But the question is: does the ability to recognize the beautiful as beautiful really require special expertise? Just as a reminder: We are not talking about cosmology and quantum mechanics, but about the design of tables, cupboards, chairs, i.e. everyday devices of manageable complexity, their being so and not different, in contrast to some ambitious conceptual positions in the educational one Art, actually, shouldn't pose an unsolvable puzzle to anyone. In any case, it is highly doubtful whether we are dealing with a faculty in the sense of the beautiful. Immanuel Kant, who discussed this question at the end of the 18th century with clarity that has not been surpassed since, expressly denied it. He insisted that beauty is not recognized, but felt - and that we are therefore quite wrong with epistemic categories such as competence, knowledge or expertise. "It is beautiful," says Section 9 of the Critique of Judgment, "what is generally pleasing without a term." 7 According to Kant, this requirement is met above all by structures that have a formal order that can be described as "organized in form". as "organically structured" or "coherent in itself" 4, Darmstadt 1977, p. 306 f: “The linguistic usage of the eighteenth century takes 'expediency' in a broader sense: He sees in it the general expression for every coherence of the parts of a manifold into a unity, regardless of the reasons for this coherence and from what sources it may be written. (In this sense, the word is only the paraphrase and the German rendering of the term that Leibnitz had designated with the expression 'harmony' within his system.) A whole means 'expedient' if such a breakdown of the parts occurs in it, that each part not only stands next to the other, but that its peculiar meaning is coordinated with it. Only in such a relationship does the whole change from a mere aggregate into a closed system [...] «].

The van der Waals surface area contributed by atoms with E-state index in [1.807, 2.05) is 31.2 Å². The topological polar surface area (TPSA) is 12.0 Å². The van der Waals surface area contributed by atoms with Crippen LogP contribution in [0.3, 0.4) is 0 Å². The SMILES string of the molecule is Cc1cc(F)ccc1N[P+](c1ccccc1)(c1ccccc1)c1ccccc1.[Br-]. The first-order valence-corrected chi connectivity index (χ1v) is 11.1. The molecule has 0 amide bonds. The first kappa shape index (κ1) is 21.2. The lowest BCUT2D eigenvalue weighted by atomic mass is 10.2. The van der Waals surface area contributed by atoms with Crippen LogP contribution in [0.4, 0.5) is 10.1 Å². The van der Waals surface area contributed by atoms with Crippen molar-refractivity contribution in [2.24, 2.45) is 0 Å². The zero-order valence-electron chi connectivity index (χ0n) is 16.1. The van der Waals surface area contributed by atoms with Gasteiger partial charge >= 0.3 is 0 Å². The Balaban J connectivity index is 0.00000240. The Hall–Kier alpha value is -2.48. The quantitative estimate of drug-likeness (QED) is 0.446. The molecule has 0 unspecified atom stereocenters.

The responsiveness to the aesthetic qualities of such structures is neither an innate privilege nor an acquired ability, but a natural part of our basic equipment as sensually perceiving beings (more precisely: as being determined for knowledge and the fulfillment of this determination as pleasurable9).